(4 of 7)
As you read this sentence, another baby boomer is turning 50. In eight seconds, so will another, and then another, and on and on will this cascade of calendar-enforced maturity continue for the next decade and a half, an entire generation hitting the back nine and turning the world over to those who are younger, faster, fitter, more ambitious. (Even the most commonly used number--the 76 million born in the boom--is a gross underestimate: add 8 million immigrant boomers to the total.) For the present purposes, though, we're going to focus on the leading edge of the boom, those people born between 1946 and 1957 who made it to their teens before the '60s ended. We know self-indulgence better than our younger siblings do, so we're going to feel what's happening next that much more sharply. And, of course, sooner--like, tomorrow.
Evidence? We may claim to feel as if we're 40, but if you really want to know what we've got on our minds, wander the Web to gauge the current state of boomer consciousness. A recently launched site targeted at people over 50, GenerationA.com boasts of its large-size type fonts. Elsewhere, the author of a regular boomer column begins, "I had some serious dental work done this week." The longest threads in the community section of "Boomer Board" are about estrogen-replacement therapies. A new boomer site, myprimetime.com has so brazenly donned the generation's narcissistic garment that without irony, it calls its series of cheesy self-evaluation quizzes "Me Meters." On "Are You a Candidate for Burnout?" I scored an 86.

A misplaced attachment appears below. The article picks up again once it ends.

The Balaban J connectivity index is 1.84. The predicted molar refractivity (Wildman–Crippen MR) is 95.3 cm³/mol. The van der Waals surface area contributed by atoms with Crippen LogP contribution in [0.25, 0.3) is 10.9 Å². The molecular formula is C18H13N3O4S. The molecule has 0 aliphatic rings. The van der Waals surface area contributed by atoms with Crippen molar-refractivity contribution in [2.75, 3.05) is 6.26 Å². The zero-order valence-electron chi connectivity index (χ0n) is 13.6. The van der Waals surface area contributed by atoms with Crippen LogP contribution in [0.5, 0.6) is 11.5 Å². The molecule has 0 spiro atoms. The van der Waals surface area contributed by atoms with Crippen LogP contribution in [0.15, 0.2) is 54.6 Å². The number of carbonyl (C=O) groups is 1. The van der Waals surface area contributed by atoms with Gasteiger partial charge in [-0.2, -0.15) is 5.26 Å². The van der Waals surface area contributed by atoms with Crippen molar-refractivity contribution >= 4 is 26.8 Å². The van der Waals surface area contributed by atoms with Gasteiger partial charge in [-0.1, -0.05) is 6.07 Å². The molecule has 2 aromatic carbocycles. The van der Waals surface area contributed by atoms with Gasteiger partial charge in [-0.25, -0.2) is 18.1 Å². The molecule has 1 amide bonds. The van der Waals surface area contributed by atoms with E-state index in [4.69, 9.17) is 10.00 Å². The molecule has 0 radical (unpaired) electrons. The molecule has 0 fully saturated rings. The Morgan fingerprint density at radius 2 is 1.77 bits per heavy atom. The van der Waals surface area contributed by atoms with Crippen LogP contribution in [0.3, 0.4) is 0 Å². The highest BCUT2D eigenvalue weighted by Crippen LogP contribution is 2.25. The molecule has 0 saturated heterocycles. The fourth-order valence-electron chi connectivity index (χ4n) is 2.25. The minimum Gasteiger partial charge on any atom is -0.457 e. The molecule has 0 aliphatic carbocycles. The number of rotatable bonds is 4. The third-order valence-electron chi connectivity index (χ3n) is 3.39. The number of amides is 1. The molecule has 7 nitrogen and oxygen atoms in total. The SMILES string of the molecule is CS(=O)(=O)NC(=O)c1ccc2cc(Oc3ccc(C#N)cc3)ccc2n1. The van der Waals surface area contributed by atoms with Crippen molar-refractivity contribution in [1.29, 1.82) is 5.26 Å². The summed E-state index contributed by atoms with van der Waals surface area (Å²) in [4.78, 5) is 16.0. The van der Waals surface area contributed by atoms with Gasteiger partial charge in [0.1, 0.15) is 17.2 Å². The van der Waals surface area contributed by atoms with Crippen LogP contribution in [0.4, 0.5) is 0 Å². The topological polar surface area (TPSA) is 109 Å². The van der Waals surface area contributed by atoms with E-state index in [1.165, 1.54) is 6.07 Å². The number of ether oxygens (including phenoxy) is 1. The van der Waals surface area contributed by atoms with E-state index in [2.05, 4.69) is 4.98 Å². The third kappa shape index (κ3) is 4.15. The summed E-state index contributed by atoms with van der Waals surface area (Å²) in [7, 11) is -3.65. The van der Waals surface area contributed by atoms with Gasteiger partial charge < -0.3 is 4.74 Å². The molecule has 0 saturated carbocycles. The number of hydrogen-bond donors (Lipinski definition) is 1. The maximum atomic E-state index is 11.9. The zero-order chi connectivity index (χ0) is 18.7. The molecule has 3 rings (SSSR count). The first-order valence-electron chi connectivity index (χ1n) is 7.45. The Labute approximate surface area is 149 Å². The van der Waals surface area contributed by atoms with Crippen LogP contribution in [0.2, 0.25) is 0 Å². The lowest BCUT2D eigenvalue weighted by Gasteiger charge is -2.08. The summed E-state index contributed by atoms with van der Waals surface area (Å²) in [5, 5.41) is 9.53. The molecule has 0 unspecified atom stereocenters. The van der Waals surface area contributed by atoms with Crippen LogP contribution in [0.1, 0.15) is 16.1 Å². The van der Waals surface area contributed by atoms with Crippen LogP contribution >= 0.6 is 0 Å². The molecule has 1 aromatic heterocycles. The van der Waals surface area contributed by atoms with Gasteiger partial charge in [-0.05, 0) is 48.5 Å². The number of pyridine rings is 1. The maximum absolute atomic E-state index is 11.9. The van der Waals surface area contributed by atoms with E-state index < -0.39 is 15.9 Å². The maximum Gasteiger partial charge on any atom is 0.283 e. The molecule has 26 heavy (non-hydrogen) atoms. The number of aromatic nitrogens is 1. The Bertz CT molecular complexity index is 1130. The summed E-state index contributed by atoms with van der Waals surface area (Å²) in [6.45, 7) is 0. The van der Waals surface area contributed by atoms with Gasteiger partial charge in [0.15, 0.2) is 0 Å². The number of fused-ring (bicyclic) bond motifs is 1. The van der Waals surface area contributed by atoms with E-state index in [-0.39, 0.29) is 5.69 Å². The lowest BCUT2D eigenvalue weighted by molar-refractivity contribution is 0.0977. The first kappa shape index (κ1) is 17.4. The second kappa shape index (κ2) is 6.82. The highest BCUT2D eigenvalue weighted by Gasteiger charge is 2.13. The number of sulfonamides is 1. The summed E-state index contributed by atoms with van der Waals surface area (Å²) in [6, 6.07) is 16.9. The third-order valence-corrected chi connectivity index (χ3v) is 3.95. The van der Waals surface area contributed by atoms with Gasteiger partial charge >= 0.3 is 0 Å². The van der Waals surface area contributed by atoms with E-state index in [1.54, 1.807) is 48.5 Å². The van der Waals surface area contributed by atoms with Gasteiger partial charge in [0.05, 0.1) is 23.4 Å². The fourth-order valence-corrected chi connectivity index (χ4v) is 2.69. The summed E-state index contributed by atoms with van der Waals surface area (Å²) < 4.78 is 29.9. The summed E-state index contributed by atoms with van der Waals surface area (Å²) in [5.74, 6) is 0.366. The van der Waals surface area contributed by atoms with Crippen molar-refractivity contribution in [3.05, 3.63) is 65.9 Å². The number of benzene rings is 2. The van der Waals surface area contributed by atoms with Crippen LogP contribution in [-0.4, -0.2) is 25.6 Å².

The Marriott chain has opened about 150 managed-retirement communities under the names Brighton Gardens and MapleRidge, apparently confident that boomers will be filling the apartments in 10 years, the assisted-care quarters in 20, the intensive-care units in 30. About 25% of those latter spaces are being specifically reserved for residents with cognitive disorders. Makes sense: while only 8% of people over 65 suffer from the severe memory loss that characterizes Alzheimer's disease, the number leaps to a range of 30% to 47% for those over 85, and we all know that we're going to live longer than our parents. Boomer watcher Dychtwald, in his list of 10 physical, social, spiritual, economic and political crises just ahead, puts "mass dementia" at No. 2.
If you want a glimpse of the boomer future that you'll never see in the ads for Brighton Gardens or MapleRidge (knowingly ironic boomer question: Where do they come up with these names?), travel instead to Rochester, Minn., and the Mayo Clinic. In Dr. Darryl Chutka's classroom, the 10 first-year medical students look a little different from what you might expect. They're all wearing goggles coated in a clear film, ear plugs, heavy rubber gloves, extra-thick socks. They also have marshmallows stuffed in their mouths, corn kernels scattered inside their shoes, stiff, confining braces around their necks--and enormous, padded diapers stuffed inside their underclothes.